An unusual rabbi
“I grew up with two languages — Yiddish and English. Later, I added modern Israeli Hebrew,” Ticktin says.
We’re sitting in a side room off of the lobby of the District retirement home where Ticktin lives with his wife, Esther. He retains the beard he’s worn through his adulthood, and his black horn-rimmed glasses look timeless rather than trendy. The Jewish Historical Society of Greater Washington is recording the interview for its oral history archives. Ticktin is unfazed.
Local rabbi Gilah Langner, whom Ticktin ordained, calls him “indefatigable. He can stand for an hour and give a completely organized, cogent presentation.”
Max Ticktin was born in Philadelphia in 1922, a year after his parents and grandparents immigrated to the United States from northeast Poland. It was “what would be today an Orthodox home” Ticktin says.
His maternal grandfather was a rabbi, but an atypical one. “He would not take a salary from the people he served. He was not a professional Jew. I grew up under his influence. He taught for free, and that’s the model I’ve tried to follow ever since.”
Ticktin studied at the Conservative movement’s Jewish Theological Seminary in New York and was ordained in 1946. He and Esther were married by then and traveled to Jerusalem to study at the Hebrew University, where greats like Martin Buber and Gershom Scholem taught. It was 1947, and Jewish Jerusalem was under siege by Arab forces in the period leading to Israel’s declaration of independence and struggle for its existence. Max and Esther joined the Haganah, the precursor to the Israel Defense Forces.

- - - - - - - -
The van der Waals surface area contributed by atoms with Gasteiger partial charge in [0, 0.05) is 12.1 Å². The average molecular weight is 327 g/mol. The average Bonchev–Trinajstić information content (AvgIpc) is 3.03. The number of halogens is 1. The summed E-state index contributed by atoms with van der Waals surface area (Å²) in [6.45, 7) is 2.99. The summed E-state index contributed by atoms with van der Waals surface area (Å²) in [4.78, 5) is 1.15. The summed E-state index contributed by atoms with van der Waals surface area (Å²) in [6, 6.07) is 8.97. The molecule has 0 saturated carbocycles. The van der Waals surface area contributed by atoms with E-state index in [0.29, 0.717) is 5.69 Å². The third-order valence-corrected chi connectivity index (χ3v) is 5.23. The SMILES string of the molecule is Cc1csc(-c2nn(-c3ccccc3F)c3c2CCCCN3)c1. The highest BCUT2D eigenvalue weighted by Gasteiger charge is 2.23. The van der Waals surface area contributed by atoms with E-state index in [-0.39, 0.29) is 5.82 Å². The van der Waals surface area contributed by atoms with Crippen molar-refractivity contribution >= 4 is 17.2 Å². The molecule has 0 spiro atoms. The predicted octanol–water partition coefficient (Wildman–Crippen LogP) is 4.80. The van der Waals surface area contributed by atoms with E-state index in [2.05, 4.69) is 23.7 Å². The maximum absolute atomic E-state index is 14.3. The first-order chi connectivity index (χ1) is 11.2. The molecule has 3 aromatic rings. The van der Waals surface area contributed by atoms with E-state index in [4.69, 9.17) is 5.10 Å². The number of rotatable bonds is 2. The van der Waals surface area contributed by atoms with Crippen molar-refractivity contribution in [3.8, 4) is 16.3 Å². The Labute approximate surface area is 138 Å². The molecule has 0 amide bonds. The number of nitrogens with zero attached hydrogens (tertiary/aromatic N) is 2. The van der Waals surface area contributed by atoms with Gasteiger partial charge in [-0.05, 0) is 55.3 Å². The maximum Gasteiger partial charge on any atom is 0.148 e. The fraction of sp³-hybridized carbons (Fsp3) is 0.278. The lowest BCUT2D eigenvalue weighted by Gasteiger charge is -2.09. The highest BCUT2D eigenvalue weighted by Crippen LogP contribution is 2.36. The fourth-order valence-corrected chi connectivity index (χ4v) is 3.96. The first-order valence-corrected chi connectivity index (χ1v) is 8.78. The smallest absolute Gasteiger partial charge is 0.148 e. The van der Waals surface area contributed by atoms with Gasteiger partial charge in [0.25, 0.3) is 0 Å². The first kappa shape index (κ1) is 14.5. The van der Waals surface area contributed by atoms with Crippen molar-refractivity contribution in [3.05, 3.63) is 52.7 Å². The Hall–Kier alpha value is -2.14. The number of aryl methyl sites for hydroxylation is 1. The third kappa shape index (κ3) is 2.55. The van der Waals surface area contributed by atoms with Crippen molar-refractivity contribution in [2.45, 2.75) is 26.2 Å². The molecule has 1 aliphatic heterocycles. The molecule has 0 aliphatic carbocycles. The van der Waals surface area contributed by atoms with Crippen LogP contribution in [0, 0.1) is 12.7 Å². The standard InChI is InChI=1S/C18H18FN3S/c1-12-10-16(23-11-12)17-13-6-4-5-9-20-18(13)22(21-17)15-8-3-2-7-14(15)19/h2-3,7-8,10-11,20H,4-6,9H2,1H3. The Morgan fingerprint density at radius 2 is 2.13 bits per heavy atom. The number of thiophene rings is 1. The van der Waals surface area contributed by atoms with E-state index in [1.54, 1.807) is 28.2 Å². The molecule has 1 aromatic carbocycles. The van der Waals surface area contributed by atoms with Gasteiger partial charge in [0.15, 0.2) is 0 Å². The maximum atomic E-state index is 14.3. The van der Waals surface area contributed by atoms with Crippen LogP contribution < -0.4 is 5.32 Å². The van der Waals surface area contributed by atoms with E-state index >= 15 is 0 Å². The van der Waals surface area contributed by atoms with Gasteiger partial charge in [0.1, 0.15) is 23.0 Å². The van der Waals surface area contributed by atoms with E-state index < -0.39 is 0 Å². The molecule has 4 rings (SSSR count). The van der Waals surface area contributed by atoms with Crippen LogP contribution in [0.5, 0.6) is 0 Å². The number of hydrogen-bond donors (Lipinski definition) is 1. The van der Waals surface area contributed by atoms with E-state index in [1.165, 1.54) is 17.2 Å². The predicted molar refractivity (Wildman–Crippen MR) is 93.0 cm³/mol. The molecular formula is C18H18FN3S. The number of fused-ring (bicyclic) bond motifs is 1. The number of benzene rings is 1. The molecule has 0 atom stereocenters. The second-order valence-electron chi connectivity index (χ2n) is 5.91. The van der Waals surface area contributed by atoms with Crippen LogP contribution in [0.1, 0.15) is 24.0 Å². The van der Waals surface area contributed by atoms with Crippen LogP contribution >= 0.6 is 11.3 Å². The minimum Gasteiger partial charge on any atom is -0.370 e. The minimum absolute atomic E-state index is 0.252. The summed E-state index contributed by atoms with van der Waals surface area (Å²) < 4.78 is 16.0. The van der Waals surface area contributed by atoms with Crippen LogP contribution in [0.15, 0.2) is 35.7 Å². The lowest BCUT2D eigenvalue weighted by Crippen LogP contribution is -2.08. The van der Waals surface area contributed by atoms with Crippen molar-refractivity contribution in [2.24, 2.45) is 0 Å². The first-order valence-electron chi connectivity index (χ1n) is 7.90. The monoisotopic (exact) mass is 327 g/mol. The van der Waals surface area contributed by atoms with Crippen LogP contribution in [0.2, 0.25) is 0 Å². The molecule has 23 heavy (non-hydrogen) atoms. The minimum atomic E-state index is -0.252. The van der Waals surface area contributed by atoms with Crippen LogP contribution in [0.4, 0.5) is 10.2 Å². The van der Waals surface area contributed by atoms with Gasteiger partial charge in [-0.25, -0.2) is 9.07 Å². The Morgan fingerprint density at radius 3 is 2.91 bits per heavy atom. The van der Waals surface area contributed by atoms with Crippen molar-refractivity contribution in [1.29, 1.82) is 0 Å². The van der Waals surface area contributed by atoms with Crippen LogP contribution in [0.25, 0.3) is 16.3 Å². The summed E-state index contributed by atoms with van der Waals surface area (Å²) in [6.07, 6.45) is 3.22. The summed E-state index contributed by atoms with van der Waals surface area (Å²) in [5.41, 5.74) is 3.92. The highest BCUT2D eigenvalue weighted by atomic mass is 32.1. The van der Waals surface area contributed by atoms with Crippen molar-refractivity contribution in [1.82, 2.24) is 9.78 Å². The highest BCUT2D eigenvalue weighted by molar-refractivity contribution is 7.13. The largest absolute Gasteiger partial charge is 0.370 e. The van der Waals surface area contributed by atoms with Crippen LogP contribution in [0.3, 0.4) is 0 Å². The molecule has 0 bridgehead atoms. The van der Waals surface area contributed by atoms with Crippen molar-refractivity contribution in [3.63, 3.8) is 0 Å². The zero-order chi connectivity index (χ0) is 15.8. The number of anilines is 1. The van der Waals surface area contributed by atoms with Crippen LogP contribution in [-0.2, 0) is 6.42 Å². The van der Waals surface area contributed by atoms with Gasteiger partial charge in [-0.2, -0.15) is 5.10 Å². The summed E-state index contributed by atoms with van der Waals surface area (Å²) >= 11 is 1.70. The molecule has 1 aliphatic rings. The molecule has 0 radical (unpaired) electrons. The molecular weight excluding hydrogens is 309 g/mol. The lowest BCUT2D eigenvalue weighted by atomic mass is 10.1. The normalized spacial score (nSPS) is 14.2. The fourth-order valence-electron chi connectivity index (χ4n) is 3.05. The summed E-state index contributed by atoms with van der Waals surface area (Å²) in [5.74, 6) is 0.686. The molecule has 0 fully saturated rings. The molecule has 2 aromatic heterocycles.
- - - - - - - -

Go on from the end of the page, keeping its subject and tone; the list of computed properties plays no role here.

Ticktin’s friends like to play up this chapter in his story: how he and Esther were caught up in the sweep of Israel’s birth drama. Characteristically, Ticktin minimizes the episode. “I was getting [military] training that was extremely superficial,” he says. “I was speaking Hebrew for the first time.”
Then Esther, who was pregnant with the first of their three children, fell ill. After only a few weeks in Jerusalem, they returned to the United States.
“Then, I was picked up by the Hillel people,” he says. “I ended up in Madison.”
At the University of Wisconsin, Ticktin began teaching young adults and establishing lifelong relationships.
The Hillel campus organization, a part of B’nai B’rith at that time, was in its heyday. It was before American universities began establishing Jewish Studies departments in great numbers. As a Hillel rabbi, “you could teach Jewish Studies courses and you could also study what you wanted,” Norbert M. Samuelson, chairman of Jewish Studies at Arizona State University and a Hillel rabbi in the 1960s and ‘70s, writes in Reasoned Faith.